Monday, September 03, 2007

L.A. Times Should Restore Specific Bylines

In the lead story of Sunday's Los Angeles Times, Doyle McManus, the Times' venerable Washington bureau chief, has a useful article laying out prospectives for the new debate on Iraq war policy that will be kicked off this week in Congress by the release of the report by General David Petraeus, the U.S. commander in Iraq, as to how the war is going there months after President Bush ordered a "surge" of U.S. troops.

McManus is a far more authoritative writer, and far fairer I might add, to all sides of the debate than the antiwar advocate in the Washington bureau, Noam Levey, who has been covering the Democratic side of the debate this year.

But in the old days, before editor John Carroll scrapped the tradition of having bylines that identified staff writers by their specific roles at the newspaper, such as "Times political writer," "Times Science Writer," "Times Urban Affairs Writer," "Times Religion Writer," and so on, McManus would have been identified by his title, "Times Washington Bureau Chief" just under his byline. This would have tipped off readers that they were reading a report by the Times' senior national reporter.

It is time to bring back this system. In addition to giving readers' more information as to just who they are hearing from when they are looking at an article on a specially-defined subject, it also confers on the senior reporters some additional title that brings with it a higher status.

When a reporter has achieved some special expertise, or covers a particular subject all the time as part of his or her beat, this should be identified whenever he or she has a story in the Times.

Not doing so was one of the changes brought about by Carroll when he was at the newspaper that did not make sense.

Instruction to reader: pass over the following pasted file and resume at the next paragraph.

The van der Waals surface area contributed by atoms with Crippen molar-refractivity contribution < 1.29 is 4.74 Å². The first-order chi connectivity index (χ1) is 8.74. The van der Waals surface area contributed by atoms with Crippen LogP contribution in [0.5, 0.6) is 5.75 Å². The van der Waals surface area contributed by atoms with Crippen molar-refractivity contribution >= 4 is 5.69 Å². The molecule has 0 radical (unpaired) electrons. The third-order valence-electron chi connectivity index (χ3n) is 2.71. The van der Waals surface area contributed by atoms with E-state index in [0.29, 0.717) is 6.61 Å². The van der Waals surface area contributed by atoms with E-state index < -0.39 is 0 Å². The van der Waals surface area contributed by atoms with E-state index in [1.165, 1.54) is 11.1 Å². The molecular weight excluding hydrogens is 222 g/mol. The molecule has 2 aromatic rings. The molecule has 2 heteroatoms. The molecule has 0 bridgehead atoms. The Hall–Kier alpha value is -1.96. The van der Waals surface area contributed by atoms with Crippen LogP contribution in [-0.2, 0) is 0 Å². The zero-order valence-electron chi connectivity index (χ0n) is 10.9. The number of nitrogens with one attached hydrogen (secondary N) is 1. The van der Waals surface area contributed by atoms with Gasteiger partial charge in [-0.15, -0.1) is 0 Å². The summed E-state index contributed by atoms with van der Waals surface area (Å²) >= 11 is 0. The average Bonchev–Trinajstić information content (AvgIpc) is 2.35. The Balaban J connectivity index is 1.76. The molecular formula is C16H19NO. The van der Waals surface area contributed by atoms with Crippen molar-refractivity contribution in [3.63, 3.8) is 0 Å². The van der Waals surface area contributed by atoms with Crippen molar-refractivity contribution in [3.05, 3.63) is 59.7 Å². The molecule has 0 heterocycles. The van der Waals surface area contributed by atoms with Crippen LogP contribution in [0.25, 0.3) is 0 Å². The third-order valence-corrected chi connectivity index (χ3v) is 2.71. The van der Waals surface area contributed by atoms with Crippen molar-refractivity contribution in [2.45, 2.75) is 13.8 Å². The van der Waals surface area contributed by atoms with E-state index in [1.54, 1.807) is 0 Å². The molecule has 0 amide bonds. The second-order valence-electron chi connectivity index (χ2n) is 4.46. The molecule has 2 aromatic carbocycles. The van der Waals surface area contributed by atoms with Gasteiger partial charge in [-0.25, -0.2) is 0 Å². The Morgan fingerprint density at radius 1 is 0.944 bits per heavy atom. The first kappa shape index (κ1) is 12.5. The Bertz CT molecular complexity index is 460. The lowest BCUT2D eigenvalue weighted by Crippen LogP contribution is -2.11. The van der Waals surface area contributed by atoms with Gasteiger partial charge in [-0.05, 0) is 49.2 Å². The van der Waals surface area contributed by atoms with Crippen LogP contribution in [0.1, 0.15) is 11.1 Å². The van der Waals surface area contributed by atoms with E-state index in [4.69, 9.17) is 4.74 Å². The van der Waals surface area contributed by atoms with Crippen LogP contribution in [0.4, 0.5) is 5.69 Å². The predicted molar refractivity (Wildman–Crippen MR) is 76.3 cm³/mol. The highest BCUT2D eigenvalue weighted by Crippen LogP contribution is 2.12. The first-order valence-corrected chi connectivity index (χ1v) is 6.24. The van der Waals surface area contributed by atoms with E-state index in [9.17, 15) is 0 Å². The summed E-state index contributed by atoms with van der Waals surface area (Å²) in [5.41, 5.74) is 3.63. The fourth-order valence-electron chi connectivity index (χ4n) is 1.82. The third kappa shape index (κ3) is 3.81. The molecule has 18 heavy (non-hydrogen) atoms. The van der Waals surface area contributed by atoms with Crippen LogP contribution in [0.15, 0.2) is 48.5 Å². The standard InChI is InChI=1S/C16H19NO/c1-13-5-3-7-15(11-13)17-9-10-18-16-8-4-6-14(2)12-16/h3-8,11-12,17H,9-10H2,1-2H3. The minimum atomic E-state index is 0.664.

I remarked last week that, as one of the steps that has recently been taken to improve the Times' California section, the work of George Skelton, the newspaper's state political columnist, has been moved from inside the section to Page 1 of the section.

Carroll, who in the words of one Times staff member, "didn't know jack" about California, did not realize how valuable an authority on state affairs the experienced Skelton was when, moving him from Page 3 of part one, where substantial state news used to be reported, to the newly-named California section, he stuck him way inside that section.

The Times editor and writers are now trying hard, it is evident, to recoup from some of the mistakes of past years, and other steps they have taken, such as removing some of the idiotic type faces installed by the thankfully-departed "design" editor, Joe Hutchinson, and reducing the Times "summary" pages back from an unnecessary two to the more reasonable one, have been salutary.

It was necessary for the Coca Cola company to go back to "Coke Classic," when "New Coke" proved to be a dud, and so it would be very smart for the editors of the Times to restore a more classic and traditional paper in some respects. Bringing back the old specific bylines would be such a constructive step.

That doesn't mean to say that every reporter should have a specific byline. General assignment reporters would be left with present bylines, as would new staffers, the night shift and so forth. This would simply be a return back to the old system of identifying reporters with their expertise when they have one.

I am not saying, either, that the paper should not move to keep up with the period, such as referring to an improved Web site providing more information and the like. But I am suggesting a return to tried and true traditions that made the Times one of the nation's most prominent and highly-respected newspapers in the country..

John Carroll is gone back East where he is more at home. We shouldn't have to live with every knuckle headed policy he implemented here in Los Angeles.

From a personal point of view, I very much appreciated the byline of "Times Political Writer" during many of the years I was at the Times, and kept it well into my Olympic reporting assignment. One of the last things my father said on his death bed, in fact, was to compliment me on attaining that title at the Times. It meant something, then and now.


President Bush arrived in the Anbar province of Iraq today on a previously-unannounced inspection trip in advance of the Petraeus report. He was accompanied by senior military and civilian advisers. The President remains committed, as he should, to the vitally important American role in Iraq. It is obvious he is not giving up on it.



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